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Higher order convection schemes with unstructured grids 
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September 23, 2010, 08:56 
Higher order convection schemes with unstructured grids

#1 
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Vesselin Krastev
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Hi everybody, I was just wondering who may help me in selecting an appropriate convection scheme for a 3D aerodynamics simulation...The grid is composed of about 2 milion of cells (1.8 milion are tetrahedrons, the rest of them are pentahendrons because of the presence of a boundary layer around the solid body). The simulation is performed with the steadystate incompressible solver simpleFoam, with a kepsilon type (standard or RNG) turbulence model coupled with a WF wall treatment. The Reynolds number is about 10^6, and using the upwind firstorder interpolation scheme for the convection terms the numerical convergence is completely reached after 8001000 iterations (at 1000 iterations all the residuals are below 10^05, with the exeption of the pressure residual wich is of about 56*10^05).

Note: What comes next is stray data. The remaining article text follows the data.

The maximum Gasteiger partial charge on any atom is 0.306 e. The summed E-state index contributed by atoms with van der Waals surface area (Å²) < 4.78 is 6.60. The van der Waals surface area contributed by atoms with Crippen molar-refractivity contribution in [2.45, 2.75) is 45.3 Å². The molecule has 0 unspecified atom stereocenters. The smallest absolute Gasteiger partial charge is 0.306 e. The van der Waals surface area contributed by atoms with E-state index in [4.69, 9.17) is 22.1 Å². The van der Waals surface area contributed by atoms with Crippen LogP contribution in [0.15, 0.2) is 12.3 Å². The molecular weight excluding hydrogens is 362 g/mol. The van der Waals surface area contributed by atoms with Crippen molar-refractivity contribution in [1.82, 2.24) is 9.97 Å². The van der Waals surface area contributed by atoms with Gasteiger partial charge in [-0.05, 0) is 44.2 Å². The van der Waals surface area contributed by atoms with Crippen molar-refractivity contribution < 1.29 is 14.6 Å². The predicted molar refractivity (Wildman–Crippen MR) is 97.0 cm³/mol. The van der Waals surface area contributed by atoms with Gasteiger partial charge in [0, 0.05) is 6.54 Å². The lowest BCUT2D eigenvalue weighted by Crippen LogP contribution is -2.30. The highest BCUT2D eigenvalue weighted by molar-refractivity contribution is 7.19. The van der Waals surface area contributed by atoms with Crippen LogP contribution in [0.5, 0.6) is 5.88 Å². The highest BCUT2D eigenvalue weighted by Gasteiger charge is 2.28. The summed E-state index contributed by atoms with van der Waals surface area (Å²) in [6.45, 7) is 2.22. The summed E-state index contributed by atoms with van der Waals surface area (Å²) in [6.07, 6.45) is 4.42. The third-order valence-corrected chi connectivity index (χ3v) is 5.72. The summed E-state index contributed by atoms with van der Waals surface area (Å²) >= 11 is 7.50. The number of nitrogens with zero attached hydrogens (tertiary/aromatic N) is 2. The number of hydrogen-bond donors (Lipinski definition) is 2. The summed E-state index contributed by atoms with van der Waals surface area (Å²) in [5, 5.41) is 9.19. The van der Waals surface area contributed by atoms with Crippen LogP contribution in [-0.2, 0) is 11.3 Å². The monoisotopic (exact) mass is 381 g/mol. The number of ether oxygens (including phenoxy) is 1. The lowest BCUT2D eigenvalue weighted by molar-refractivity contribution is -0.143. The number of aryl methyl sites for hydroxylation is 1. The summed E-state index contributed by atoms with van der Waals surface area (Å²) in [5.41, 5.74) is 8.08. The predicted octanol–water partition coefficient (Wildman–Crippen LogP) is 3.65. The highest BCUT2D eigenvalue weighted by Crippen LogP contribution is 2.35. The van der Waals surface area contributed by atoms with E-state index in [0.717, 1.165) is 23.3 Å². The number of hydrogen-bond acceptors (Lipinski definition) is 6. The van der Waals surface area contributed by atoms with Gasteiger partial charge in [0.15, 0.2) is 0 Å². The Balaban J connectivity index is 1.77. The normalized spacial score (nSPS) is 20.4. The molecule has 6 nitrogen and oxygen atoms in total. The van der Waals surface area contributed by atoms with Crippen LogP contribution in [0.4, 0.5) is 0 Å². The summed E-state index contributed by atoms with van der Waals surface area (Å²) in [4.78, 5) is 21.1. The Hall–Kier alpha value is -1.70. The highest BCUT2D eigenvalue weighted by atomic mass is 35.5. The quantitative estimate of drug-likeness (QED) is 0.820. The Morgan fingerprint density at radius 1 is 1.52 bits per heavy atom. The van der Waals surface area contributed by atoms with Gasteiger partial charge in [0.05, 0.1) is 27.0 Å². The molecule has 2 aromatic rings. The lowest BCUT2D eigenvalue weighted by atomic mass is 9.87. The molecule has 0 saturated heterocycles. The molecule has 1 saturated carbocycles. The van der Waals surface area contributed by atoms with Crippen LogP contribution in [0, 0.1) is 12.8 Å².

The problem is that I would like to use something more accurate than the pure upwind scheme, but irrespective of the bounded first/secon order scheme (vanLeer, limitedLinear, SFCD, etc.) I've tried to use, the simulation blows up after a few iterations... Thank you in advance V. K. 

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September 23, 2010, 10:09 

#2 
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Vesselin Krastev
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Any replies, please?


September 23, 2010, 10:42 

#3 
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Santiago Marquez Damian
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Could you post your dictionaries:
system/controlDict system/fvSchemes system/fvSolution 0/* to check BC's and discretization and solver settings? Regards.
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Santiago MÁRQUEZ DAMIÁN, Ph.D. Research Scientist Research Center for Computational Methods (CIMEC)  CONICET/UNL Tel: 543424511594 Int. 7032 Colectora Ruta Nac. 168 / Paraje El Pozo (3000) Santa Fe  Argentina. http://www.cimec.org.ar 

September 23, 2010, 11:49 

#4  
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Vesselin Krastev
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Quote: